Conner Harmon and Jack Soto are both talkative 6-year-old boys at Quail Run School.
But as school cafeteria food critics, the first-graders' gastronomical tastes are as different as Iron Chef guru Kaga Takeshi is from down-home Cajun grub guy Paul Prudhomme.
Soto's preferred main course is popcorn shrimp, which disappeared from his bowl at lunch at a healthy pace.
"I could eat two of these," he gasped, pointing to his bowl.
Harmon wasn't buying it.
"I've tasted it! It's not good!" Harmon said. "Chicken nuggets are my favorite."
Theirs was a giggle-filled debate between first-graders as to what constituted good eating.
Paula Murrish, food director of the Lawrence public school district, said the quest to get students to eat what they enjoy, and what is healthy, is sometimes difficult.
"It's hard to please your family around the dinner table," she said. "So, trying to please 10,000 students around a large dinner table is a great challenge, but rewarding."
Murrish, responsible for a school food system serving 1.1 million lunches annually, said many students hone lifelong eating habits as they make lunch choices in school cafeterias.
The district's goal is to make that process as healthy as possible, she said.
She said the district plotted each meal for nutritional value. The serving of popcorn shrimp preferred by Soto is 174 calories. The chicken nuggets favored by Harmon is 213 calories.
Murrish said food service departments in public schools must factor in the outside influences that play a big role in the way students think about food as they develop menus both healthy and appealing.
The two most popular foods for elementary students are chicken strips and pizza. Both are items readily available at many restaurants and heavily advertised.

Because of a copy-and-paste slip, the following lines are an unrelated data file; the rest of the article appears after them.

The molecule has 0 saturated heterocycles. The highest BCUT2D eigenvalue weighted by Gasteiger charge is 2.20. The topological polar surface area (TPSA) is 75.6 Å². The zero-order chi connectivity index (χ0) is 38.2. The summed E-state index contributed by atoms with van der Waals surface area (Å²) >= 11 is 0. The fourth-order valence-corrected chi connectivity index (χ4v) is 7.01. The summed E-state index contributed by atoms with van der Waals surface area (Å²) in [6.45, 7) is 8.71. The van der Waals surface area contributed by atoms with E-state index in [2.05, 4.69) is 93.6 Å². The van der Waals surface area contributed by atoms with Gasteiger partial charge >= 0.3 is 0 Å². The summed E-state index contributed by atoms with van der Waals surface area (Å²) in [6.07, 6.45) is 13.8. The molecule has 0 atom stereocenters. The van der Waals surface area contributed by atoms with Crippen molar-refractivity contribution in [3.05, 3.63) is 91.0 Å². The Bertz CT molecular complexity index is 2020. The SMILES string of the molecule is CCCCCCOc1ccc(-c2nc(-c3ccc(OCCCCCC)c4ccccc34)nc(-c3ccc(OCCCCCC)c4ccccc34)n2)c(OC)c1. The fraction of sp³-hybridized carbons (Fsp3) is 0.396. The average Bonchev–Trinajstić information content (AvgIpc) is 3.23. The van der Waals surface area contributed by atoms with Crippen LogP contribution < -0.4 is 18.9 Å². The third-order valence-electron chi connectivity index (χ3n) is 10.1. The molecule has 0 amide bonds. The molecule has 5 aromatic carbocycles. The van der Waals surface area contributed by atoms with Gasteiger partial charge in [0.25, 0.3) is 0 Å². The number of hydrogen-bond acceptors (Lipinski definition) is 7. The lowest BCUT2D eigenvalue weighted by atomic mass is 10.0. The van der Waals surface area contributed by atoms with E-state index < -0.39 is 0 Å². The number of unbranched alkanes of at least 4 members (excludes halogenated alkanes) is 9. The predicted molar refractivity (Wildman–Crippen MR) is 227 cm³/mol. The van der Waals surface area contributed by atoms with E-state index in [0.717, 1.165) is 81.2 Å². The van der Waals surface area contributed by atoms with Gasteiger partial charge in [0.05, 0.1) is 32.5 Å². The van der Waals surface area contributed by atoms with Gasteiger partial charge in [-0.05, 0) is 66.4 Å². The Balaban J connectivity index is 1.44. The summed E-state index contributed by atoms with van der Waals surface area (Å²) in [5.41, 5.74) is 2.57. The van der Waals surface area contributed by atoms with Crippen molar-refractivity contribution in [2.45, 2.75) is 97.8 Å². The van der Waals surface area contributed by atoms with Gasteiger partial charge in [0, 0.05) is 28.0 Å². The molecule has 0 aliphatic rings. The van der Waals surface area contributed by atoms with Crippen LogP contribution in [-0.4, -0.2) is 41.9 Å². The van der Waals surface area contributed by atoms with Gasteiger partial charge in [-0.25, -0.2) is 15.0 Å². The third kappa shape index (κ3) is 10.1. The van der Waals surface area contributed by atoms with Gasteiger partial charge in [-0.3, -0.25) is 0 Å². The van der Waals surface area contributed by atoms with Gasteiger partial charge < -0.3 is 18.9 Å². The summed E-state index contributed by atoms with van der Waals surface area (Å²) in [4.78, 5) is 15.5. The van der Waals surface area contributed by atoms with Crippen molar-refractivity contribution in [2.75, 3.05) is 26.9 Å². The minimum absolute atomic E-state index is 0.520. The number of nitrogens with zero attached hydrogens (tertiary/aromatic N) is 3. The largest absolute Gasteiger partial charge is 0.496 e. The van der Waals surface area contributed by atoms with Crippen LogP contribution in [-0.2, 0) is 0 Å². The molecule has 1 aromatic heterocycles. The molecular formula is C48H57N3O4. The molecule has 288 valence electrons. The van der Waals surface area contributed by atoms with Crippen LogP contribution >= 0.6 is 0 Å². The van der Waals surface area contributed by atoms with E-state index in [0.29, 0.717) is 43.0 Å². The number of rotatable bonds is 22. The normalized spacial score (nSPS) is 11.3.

Quail Run head cook Norma Basore has ushered thousands of children through school lunch lines. She's celebrating her 40th year in the school food service business. She said the three most disliked foods in elementary schools were fish, Polish sausage and barbecue pork. But students can't get enough of macaroni and cheese, pizza and spaghetti.
"They love that mac and cheese," she said.
Quail Run's menu changes daily, she said, but there is one constant: lettuce.
"We have something every day for salad makers," Basore said. "And they can have seconds."
In interviews with third-graders at Quail Run, Caleb Francis and Reid Williams had a couple of suggestions for the school district's food department.
"More super nachos," said Francis, washing down his chocolate cake with chocolate skim milk.
Williams lauded the district for dropping a "ham-and-cheese pocket" from the menu. But he said there was one time-honored dish he'd like to see added to lunch table.
"Chicken noodle soup, please," Williams said.